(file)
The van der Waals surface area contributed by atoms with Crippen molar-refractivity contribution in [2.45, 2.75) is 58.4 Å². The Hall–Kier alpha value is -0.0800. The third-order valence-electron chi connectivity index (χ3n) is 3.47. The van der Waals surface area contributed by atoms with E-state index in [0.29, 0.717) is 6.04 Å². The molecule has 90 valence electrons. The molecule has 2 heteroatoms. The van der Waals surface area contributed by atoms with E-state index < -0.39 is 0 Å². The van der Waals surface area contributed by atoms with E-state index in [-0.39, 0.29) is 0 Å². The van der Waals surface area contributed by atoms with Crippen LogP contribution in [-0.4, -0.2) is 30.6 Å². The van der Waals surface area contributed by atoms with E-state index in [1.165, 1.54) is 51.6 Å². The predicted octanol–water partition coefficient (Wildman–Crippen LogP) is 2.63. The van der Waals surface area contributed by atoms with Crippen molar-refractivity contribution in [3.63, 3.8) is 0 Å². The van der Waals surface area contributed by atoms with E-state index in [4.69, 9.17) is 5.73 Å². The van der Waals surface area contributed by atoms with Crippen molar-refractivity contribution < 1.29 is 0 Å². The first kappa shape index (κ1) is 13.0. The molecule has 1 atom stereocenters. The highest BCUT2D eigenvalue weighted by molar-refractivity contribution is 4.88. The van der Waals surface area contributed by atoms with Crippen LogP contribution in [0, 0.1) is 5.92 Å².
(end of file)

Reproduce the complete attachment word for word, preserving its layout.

The van der Waals surface area contributed by atoms with Crippen molar-refractivity contribution in [2.45, 2.75) is 58.4 Å². The Hall–Kier alpha value is -0.0800. The third-order valence-electron chi connectivity index (χ3n) is 3.47. The van der Waals surface area contributed by atoms with E-state index in [0.29, 0.717) is 6.04 Å². The molecule has 90 valence electrons. The molecule has 2 heteroatoms. The van der Waals surface area contributed by atoms with E-state index < -0.39 is 0 Å². The van der Waals surface area contributed by atoms with E-state index in [-0.39, 0.29) is 0 Å². The van der Waals surface area contributed by atoms with Crippen LogP contribution in [-0.4, -0.2) is 30.6 Å². The van der Waals surface area contributed by atoms with E-state index in [1.165, 1.54) is 51.6 Å². The predicted octanol–water partition coefficient (Wildman–Crippen LogP) is 2.63. The van der Waals surface area contributed by atoms with Crippen molar-refractivity contribution in [3.63, 3.8) is 0 Å². The van der Waals surface area contributed by atoms with E-state index in [4.69, 9.17) is 5.73 Å². The van der Waals surface area contributed by atoms with Crippen molar-refractivity contribution < 1.29 is 0 Å². The first kappa shape index (κ1) is 13.0. The molecule has 1 atom stereocenters. The highest BCUT2D eigenvalue weighted by molar-refractivity contribution is 4.88. The van der Waals surface area contributed by atoms with Crippen LogP contribution in [0, 0.1) is 5.92 Å².